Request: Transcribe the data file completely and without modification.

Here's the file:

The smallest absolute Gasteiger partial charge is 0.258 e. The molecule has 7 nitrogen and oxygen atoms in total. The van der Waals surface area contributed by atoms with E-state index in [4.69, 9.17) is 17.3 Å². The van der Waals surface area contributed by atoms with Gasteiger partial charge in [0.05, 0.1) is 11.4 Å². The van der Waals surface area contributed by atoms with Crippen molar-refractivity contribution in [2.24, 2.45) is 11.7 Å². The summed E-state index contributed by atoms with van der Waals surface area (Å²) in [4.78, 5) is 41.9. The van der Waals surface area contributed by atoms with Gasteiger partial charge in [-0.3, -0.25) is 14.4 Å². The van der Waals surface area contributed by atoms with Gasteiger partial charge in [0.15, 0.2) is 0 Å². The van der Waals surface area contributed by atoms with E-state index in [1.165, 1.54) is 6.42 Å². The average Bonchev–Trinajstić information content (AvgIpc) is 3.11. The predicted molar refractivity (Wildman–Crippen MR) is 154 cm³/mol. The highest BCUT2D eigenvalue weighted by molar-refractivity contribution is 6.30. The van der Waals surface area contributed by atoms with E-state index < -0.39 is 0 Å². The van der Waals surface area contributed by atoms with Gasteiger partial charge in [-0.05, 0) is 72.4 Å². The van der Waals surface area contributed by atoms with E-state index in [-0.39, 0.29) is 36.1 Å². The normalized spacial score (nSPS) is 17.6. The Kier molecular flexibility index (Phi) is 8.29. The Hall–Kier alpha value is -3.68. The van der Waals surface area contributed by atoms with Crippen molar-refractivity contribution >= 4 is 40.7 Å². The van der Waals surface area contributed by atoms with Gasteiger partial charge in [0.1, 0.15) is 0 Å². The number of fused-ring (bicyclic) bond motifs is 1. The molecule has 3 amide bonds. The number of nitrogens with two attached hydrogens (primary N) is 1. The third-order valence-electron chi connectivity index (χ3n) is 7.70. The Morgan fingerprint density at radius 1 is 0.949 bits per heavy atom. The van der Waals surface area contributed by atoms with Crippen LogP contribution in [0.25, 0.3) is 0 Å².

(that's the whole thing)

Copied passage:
The smallest absolute Gasteiger partial charge is 0.258 e. The molecule has 7 nitrogen and oxygen atoms in total. The van der Waals surface area contributed by atoms with E-state index in [4.69, 9.17) is 17.3 Å². The van der Waals surface area contributed by atoms with Gasteiger partial charge in [0.05, 0.1) is 11.4 Å². The van der Waals surface area contributed by atoms with Crippen molar-refractivity contribution in [2.24, 2.45) is 11.7 Å². The summed E-state index contributed by atoms with van der Waals surface area (Å²) in [4.78, 5) is 41.9. The van der Waals surface area contributed by atoms with Gasteiger partial charge in [-0.3, -0.25) is 14.4 Å². The van der Waals surface area contributed by atoms with Gasteiger partial charge in [0.15, 0.2) is 0 Å². The van der Waals surface area contributed by atoms with E-state index in [1.165, 1.54) is 6.42 Å². The average Bonchev–Trinajstić information content (AvgIpc) is 3.11. The predicted molar refractivity (Wildman–Crippen MR) is 154 cm³/mol. The highest BCUT2D eigenvalue weighted by molar-refractivity contribution is 6.30. The van der Waals surface area contributed by atoms with E-state index < -0.39 is 0 Å². The van der Waals surface area contributed by atoms with Gasteiger partial charge in [-0.05, 0) is 72.4 Å². The van der Waals surface area contributed by atoms with E-state index in [-0.39, 0.29) is 36.1 Å². The normalized spacial score (nSPS) is 17.6. The Kier molecular flexibility index (Phi) is 8.29. The Hall–Kier alpha value is -3.68. The van der Waals surface area contributed by atoms with Crippen molar-refractivity contribution >= 4 is 40.7 Å². The van der Waals surface area contributed by atoms with Gasteiger partial charge in [0.1, 0.15) is 0 Å². The number of fused-ring (bicyclic) bond motifs is 1. The molecule has 3 amide bonds. The number of nitrogens with two attached hydrogens (primary N) is 1. The third-order valence-electron chi connectivity index (χ3n) is 7.70. The Morgan fingerprint density at radius 1 is 0.949 bits per heavy atom. The van der Waals surface area contributed by atoms with Crippen LogP contribution in [0.25, 0.3) is 0 Å².